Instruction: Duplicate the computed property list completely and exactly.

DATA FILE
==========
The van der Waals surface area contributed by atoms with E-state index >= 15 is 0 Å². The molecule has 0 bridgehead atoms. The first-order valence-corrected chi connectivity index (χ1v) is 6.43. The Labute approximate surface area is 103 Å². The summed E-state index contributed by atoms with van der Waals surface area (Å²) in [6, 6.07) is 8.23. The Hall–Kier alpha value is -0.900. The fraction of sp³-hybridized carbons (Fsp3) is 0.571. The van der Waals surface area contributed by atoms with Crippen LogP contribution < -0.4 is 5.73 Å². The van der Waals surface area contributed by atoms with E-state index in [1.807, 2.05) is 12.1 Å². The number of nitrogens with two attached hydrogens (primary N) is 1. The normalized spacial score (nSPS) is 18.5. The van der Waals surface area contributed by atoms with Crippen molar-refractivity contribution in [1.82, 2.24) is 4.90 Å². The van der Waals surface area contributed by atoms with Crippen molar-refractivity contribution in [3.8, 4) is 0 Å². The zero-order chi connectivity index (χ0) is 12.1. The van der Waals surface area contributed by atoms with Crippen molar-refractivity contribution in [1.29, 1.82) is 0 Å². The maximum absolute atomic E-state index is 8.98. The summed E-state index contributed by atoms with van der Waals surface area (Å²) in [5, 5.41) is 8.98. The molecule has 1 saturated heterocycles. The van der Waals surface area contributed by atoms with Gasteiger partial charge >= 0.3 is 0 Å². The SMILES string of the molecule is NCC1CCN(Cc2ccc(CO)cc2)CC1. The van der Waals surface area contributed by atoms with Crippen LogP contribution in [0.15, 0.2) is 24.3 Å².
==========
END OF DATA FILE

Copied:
The van der Waals surface area contributed by atoms with E-state index >= 15 is 0 Å². The molecule has 0 bridgehead atoms. The first-order valence-corrected chi connectivity index (χ1v) is 6.43. The Labute approximate surface area is 103 Å². The summed E-state index contributed by atoms with van der Waals surface area (Å²) in [6, 6.07) is 8.23. The Hall–Kier alpha value is -0.900. The fraction of sp³-hybridized carbons (Fsp3) is 0.571. The van der Waals surface area contributed by atoms with Crippen LogP contribution < -0.4 is 5.73 Å². The van der Waals surface area contributed by atoms with E-state index in [1.807, 2.05) is 12.1 Å². The number of nitrogens with two attached hydrogens (primary N) is 1. The normalized spacial score (nSPS) is 18.5. The van der Waals surface area contributed by atoms with Crippen molar-refractivity contribution in [1.82, 2.24) is 4.90 Å². The van der Waals surface area contributed by atoms with Crippen molar-refractivity contribution in [3.8, 4) is 0 Å². The zero-order chi connectivity index (χ0) is 12.1. The van der Waals surface area contributed by atoms with Crippen molar-refractivity contribution in [1.29, 1.82) is 0 Å². The maximum absolute atomic E-state index is 8.98. The summed E-state index contributed by atoms with van der Waals surface area (Å²) in [5, 5.41) is 8.98. The molecule has 1 saturated heterocycles. The van der Waals surface area contributed by atoms with Gasteiger partial charge >= 0.3 is 0 Å². The SMILES string of the molecule is NCC1CCN(Cc2ccc(CO)cc2)CC1. The van der Waals surface area contributed by atoms with Crippen LogP contribution in [0.15, 0.2) is 24.3 Å².